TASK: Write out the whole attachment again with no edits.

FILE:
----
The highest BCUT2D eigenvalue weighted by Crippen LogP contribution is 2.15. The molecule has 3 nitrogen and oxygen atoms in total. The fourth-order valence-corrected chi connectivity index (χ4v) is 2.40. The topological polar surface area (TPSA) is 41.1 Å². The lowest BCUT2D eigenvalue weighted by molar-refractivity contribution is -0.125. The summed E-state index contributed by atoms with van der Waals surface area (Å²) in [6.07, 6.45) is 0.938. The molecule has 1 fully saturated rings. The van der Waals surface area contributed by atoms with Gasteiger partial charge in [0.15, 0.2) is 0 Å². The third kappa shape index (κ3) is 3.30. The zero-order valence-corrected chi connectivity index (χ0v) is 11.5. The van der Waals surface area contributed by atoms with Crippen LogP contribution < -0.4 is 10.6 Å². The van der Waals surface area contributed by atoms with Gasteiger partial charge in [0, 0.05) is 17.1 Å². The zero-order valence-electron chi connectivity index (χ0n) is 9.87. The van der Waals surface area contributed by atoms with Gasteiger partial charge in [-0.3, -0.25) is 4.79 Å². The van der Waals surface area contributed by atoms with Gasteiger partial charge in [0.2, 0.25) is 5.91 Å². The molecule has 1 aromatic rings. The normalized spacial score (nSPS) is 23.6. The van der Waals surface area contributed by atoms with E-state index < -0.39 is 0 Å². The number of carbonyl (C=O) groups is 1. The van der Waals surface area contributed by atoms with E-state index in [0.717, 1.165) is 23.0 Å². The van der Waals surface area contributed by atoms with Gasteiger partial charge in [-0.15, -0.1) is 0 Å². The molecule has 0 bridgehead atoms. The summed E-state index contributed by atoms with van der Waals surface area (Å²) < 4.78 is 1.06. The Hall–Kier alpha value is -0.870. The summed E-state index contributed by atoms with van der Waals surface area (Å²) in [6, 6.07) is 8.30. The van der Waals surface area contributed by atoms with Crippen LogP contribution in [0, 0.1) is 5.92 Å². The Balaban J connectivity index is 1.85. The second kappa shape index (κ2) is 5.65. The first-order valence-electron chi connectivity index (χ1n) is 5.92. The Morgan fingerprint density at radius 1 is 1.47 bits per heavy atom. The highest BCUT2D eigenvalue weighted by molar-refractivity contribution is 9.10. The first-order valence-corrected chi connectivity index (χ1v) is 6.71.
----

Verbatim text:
The highest BCUT2D eigenvalue weighted by Crippen LogP contribution is 2.15. The molecule has 3 nitrogen and oxygen atoms in total. The fourth-order valence-corrected chi connectivity index (χ4v) is 2.40. The topological polar surface area (TPSA) is 41.1 Å². The lowest BCUT2D eigenvalue weighted by molar-refractivity contribution is -0.125. The summed E-state index contributed by atoms with van der Waals surface area (Å²) in [6.07, 6.45) is 0.938. The molecule has 1 fully saturated rings. The van der Waals surface area contributed by atoms with Gasteiger partial charge in [0.15, 0.2) is 0 Å². The third kappa shape index (κ3) is 3.30. The zero-order valence-corrected chi connectivity index (χ0v) is 11.5. The van der Waals surface area contributed by atoms with Crippen LogP contribution < -0.4 is 10.6 Å². The van der Waals surface area contributed by atoms with Gasteiger partial charge in [0, 0.05) is 17.1 Å². The zero-order valence-electron chi connectivity index (χ0n) is 9.87. The van der Waals surface area contributed by atoms with Gasteiger partial charge in [-0.3, -0.25) is 4.79 Å². The van der Waals surface area contributed by atoms with Gasteiger partial charge in [0.2, 0.25) is 5.91 Å². The molecule has 1 aromatic rings. The normalized spacial score (nSPS) is 23.6. The van der Waals surface area contributed by atoms with E-state index < -0.39 is 0 Å². The number of carbonyl (C=O) groups is 1. The van der Waals surface area contributed by atoms with E-state index in [0.717, 1.165) is 23.0 Å². The van der Waals surface area contributed by atoms with Gasteiger partial charge in [-0.15, -0.1) is 0 Å². The molecule has 0 bridgehead atoms. The summed E-state index contributed by atoms with van der Waals surface area (Å²) < 4.78 is 1.06. The Hall–Kier alpha value is -0.870. The summed E-state index contributed by atoms with van der Waals surface area (Å²) in [6, 6.07) is 8.30. The van der Waals surface area contributed by atoms with Crippen LogP contribution in [0, 0.1) is 5.92 Å². The Balaban J connectivity index is 1.85. The second kappa shape index (κ2) is 5.65. The first-order valence-electron chi connectivity index (χ1n) is 5.92. The Morgan fingerprint density at radius 1 is 1.47 bits per heavy atom. The highest BCUT2D eigenvalue weighted by molar-refractivity contribution is 9.10. The first-order valence-corrected chi connectivity index (χ1v) is 6.71.